Midcareer managers and other workers have been migrating to health care jobs for years, of course. Now, with the recession, the lure is even stronger. Hospitals, which employ more than four million people, added 135,000 jobs last year and 19,400 more in the first half of 2009, even as millions of American workers wound up unemployed.
“The demand for talented leaders in health care is only going to go up,” predicted Jane Groves, a senior vice president at Integrated Healthcare Strategies, an executive search and consulting firm in Kansas City, Mo. “All that demand can’t and shouldn’t be filled by people already working in health care.”
Frank Pinkowsky worked as a manager at DuPont for 24 years before taking a position as senior vice president for human resources at the Guthrie Clinic in Sayre, Pa. “Don’t underestimate the value of what you learned working for someone else,” he advised.
Colin Ward, a 37-year-old Baltimore hospital executive, also successfully switched careers, leaving ESPN after eight years of producing sports broadcasts. “I felt like I wanted to be contributing in some other way,” he said.
After 11 months of graduate classes in the Johns Hopkins Bloomberg School of Public Health and a year as a paid apprentice at a Baltimore hospital, he had a master’s degree in health science and management.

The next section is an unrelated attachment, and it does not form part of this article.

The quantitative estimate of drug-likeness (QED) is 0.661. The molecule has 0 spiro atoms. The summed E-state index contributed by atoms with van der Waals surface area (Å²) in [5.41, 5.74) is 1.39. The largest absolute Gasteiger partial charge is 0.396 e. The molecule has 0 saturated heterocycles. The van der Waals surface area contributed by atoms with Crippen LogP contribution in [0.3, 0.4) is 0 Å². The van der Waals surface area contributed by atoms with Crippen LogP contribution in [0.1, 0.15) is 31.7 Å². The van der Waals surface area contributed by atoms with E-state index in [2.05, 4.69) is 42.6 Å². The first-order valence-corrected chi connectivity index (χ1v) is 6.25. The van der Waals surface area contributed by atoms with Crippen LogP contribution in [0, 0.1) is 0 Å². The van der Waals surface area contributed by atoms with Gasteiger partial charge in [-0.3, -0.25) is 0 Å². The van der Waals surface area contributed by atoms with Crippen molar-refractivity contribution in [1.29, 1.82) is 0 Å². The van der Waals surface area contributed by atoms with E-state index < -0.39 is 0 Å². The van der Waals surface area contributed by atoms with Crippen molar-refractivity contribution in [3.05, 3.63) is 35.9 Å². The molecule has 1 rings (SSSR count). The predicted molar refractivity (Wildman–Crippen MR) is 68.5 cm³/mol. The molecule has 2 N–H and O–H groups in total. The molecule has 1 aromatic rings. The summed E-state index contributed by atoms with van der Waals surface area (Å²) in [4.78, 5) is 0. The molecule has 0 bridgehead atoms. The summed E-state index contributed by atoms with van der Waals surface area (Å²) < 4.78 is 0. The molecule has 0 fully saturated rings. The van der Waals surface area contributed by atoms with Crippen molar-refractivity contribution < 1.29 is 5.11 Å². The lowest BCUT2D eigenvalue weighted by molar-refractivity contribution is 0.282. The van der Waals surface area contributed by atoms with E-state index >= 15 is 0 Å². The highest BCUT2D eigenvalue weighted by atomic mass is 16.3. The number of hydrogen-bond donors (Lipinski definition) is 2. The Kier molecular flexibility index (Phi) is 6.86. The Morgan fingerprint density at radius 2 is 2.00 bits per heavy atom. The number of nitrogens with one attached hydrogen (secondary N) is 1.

Mr. Ward stayed at the hospital, Lifebridge Health, for three more years and in 2007 moved to his current post at the Greater Baltimore Medical Center in Towson, Md., as director of corporate strategy. Still a big sports fan, he produces Ravens football games for WBAL radio on weekends.
The Hopkins school, which also offers a three-year master’s of public health degree, is the largest of dozens of accredited graduate and undergraduate programs in hospital management. Many managers with experience in fields like human resources, finance and marketing find a welcome in health care, with a little studying up. Online courses, books, journals and professional magazines provide material.
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